I did diverge from the recipe in a couple of ways, I added a whole small can of peeled plum tomatoes which I crushed instead of measuring a cup. Next time, I think I'll add the juices as well as the recipe says to drain. I used six cloves of garlic instead of four, well, I could say because the number four is bad luck in Chinese, but really, if you've read long enough....we love garlic. I used a bit more stock because I knew we'd be running out of the wonderful braising liquid to pour over things, ditto with the lentils. Also, the recipe calls for Madras Curry powder, which I used. But instead of adding them after the aromatics, I added it straight to the oil to "bloom". I did end up cutting down on the total braise time because everything seemed to be coming together quickly and green lentils tend to cook faster than Le Puy lentils.
Anyway, enough with the blah, blah, blah.....
Lamb Shanks Braised with Lentils and Curry
2-3 Tb Extra Virgin Olive Oil
5-6 Lamb Shanks - about a pound a piece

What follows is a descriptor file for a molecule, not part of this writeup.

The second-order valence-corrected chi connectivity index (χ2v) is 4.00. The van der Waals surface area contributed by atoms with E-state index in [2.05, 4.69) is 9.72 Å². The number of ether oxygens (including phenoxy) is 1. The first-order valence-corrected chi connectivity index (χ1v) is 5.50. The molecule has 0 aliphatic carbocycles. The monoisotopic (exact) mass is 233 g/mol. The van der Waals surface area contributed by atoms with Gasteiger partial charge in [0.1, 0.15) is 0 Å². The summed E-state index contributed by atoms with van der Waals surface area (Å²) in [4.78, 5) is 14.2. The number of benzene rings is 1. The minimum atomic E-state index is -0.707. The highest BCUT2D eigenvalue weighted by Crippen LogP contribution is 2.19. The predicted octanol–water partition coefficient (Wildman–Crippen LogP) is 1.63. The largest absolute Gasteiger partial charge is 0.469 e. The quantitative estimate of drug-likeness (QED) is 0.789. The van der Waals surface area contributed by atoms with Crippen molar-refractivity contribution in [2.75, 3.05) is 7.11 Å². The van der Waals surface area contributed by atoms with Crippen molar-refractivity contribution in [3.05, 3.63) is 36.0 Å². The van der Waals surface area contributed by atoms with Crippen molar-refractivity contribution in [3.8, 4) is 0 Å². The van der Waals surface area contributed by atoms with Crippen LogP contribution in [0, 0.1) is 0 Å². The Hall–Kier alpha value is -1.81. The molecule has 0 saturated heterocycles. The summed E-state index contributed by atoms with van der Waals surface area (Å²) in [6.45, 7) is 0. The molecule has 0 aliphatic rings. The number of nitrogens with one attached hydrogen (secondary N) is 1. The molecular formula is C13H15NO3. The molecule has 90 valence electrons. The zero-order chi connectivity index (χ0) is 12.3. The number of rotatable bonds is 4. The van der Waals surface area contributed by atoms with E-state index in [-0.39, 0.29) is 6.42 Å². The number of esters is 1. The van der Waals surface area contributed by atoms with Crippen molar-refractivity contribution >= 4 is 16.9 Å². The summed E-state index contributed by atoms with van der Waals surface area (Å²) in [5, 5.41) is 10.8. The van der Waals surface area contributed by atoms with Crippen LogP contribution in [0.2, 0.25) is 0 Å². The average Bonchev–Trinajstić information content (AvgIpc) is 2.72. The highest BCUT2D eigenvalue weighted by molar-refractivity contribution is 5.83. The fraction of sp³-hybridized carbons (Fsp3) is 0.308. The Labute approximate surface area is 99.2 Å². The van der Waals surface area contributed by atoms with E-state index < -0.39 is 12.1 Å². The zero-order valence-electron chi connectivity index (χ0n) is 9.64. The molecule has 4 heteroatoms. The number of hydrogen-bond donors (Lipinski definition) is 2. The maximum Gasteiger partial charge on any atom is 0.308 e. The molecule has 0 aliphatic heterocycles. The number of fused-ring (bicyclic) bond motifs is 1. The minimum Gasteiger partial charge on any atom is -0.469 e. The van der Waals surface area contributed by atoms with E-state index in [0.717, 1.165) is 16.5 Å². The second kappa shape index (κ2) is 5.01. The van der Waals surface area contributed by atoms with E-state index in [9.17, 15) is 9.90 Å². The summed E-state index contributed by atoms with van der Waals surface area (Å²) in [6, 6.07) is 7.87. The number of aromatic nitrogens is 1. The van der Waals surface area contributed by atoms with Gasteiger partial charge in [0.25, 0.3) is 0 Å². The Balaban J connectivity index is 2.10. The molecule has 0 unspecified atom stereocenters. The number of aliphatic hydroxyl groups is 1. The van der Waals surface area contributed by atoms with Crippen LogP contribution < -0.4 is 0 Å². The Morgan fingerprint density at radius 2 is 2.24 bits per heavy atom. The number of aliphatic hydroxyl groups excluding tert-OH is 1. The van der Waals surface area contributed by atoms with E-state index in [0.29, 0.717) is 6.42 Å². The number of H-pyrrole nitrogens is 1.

1 large red onion chopped
3 small-medium carrots peeled and coarsely chopped
1 large stalk celery coarsely chopped
6 cloves garlic minced
1 1/2 Tb Madras Curry Powder
1 1/2 Tb chopped fresh thyme
2 Bay leaves
1 14oz can peeled plum tomatoes drained and crushed
3 Cups lamb stock
1 1/2 Cups green lentils
Salt and fresh ground black pepper
- Preheat oven to 325
- Trim lamb shanks if necessary
- Heat the oil in braising pot over medium-high heat. Season the lamb with Salt and Pepper then brown. Do this in batches, turning with thongs. Remove shanks to a plate or pan.
- Pour off all but 2-3 Tb of oil from the pot. Add curry powder stir and allow to bloom for a minute or two.
- Add the onion, carrots, celery to the pot stirring to coat well. This should take 7-9 minutes, it's ok if the vegetables have slightly browned edges.
- Stir in the garlic, 1 Tb of thyme, and bay leaf, stir and cook for 1-2 minutes.